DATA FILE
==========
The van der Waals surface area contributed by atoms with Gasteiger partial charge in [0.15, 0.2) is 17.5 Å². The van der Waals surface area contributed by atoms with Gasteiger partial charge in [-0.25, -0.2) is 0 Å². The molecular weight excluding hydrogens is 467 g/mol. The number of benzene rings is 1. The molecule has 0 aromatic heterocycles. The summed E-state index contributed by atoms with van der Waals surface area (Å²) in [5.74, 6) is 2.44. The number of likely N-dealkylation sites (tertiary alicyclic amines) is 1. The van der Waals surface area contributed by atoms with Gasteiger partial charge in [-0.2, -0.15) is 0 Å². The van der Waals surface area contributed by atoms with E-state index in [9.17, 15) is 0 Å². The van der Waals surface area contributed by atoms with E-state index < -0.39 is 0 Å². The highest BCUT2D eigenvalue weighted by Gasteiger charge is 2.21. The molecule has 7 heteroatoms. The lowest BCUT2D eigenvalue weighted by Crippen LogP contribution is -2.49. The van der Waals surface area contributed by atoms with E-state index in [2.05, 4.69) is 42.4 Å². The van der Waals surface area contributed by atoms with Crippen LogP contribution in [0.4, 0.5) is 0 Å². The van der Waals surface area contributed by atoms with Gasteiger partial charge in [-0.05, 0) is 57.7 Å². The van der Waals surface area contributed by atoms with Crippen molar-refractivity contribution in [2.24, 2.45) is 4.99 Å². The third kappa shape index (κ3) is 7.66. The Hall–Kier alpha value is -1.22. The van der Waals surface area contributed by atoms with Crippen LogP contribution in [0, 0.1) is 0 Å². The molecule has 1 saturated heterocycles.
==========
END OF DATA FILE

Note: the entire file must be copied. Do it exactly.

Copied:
The van der Waals surface area contributed by atoms with Gasteiger partial charge in [0.15, 0.2) is 17.5 Å². The van der Waals surface area contributed by atoms with Gasteiger partial charge in [-0.25, -0.2) is 0 Å². The molecular weight excluding hydrogens is 467 g/mol. The number of benzene rings is 1. The molecule has 0 aromatic heterocycles. The summed E-state index contributed by atoms with van der Waals surface area (Å²) in [5.74, 6) is 2.44. The number of likely N-dealkylation sites (tertiary alicyclic amines) is 1. The van der Waals surface area contributed by atoms with Gasteiger partial charge in [-0.2, -0.15) is 0 Å². The van der Waals surface area contributed by atoms with E-state index in [9.17, 15) is 0 Å². The van der Waals surface area contributed by atoms with E-state index < -0.39 is 0 Å². The highest BCUT2D eigenvalue weighted by Gasteiger charge is 2.21. The molecule has 7 heteroatoms. The lowest BCUT2D eigenvalue weighted by Crippen LogP contribution is -2.49. The van der Waals surface area contributed by atoms with E-state index in [2.05, 4.69) is 42.4 Å². The van der Waals surface area contributed by atoms with Crippen LogP contribution in [0.4, 0.5) is 0 Å². The van der Waals surface area contributed by atoms with Gasteiger partial charge in [-0.05, 0) is 57.7 Å². The van der Waals surface area contributed by atoms with Crippen molar-refractivity contribution in [2.24, 2.45) is 4.99 Å². The third kappa shape index (κ3) is 7.66. The Hall–Kier alpha value is -1.22. The van der Waals surface area contributed by atoms with Crippen LogP contribution in [0, 0.1) is 0 Å². The molecule has 1 saturated heterocycles.